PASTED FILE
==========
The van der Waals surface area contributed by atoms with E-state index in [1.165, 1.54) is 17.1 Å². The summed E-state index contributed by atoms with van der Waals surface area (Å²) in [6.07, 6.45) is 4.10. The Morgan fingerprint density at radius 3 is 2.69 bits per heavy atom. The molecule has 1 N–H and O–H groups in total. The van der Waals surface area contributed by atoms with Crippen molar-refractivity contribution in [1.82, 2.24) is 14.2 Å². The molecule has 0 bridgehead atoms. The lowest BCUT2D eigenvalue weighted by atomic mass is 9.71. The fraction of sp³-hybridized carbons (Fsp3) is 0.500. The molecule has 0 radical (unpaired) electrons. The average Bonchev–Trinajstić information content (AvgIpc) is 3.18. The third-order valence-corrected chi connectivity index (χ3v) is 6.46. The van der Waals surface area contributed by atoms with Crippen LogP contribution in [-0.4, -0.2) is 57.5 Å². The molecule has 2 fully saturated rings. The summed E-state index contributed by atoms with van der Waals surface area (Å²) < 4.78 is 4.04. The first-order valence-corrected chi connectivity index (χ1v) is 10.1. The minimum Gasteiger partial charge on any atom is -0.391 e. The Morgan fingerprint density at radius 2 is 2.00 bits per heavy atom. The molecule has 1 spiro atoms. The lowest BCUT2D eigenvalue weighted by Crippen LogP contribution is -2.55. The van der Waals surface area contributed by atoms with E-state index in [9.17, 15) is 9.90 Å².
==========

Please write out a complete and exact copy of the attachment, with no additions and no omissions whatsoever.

The van der Waals surface area contributed by atoms with E-state index in [1.165, 1.54) is 17.1 Å². The summed E-state index contributed by atoms with van der Waals surface area (Å²) in [6.07, 6.45) is 4.10. The Morgan fingerprint density at radius 3 is 2.69 bits per heavy atom. The molecule has 1 N–H and O–H groups in total. The van der Waals surface area contributed by atoms with Crippen molar-refractivity contribution in [1.82, 2.24) is 14.2 Å². The molecule has 0 bridgehead atoms. The lowest BCUT2D eigenvalue weighted by atomic mass is 9.71. The fraction of sp³-hybridized carbons (Fsp3) is 0.500. The molecule has 0 radical (unpaired) electrons. The average Bonchev–Trinajstić information content (AvgIpc) is 3.18. The third-order valence-corrected chi connectivity index (χ3v) is 6.46. The van der Waals surface area contributed by atoms with Crippen LogP contribution in [-0.4, -0.2) is 57.5 Å². The molecule has 2 fully saturated rings. The summed E-state index contributed by atoms with van der Waals surface area (Å²) < 4.78 is 4.04. The first-order valence-corrected chi connectivity index (χ1v) is 10.1. The minimum Gasteiger partial charge on any atom is -0.391 e. The Morgan fingerprint density at radius 2 is 2.00 bits per heavy atom. The molecule has 1 spiro atoms. The lowest BCUT2D eigenvalue weighted by Crippen LogP contribution is -2.55. The van der Waals surface area contributed by atoms with E-state index in [9.17, 15) is 9.90 Å².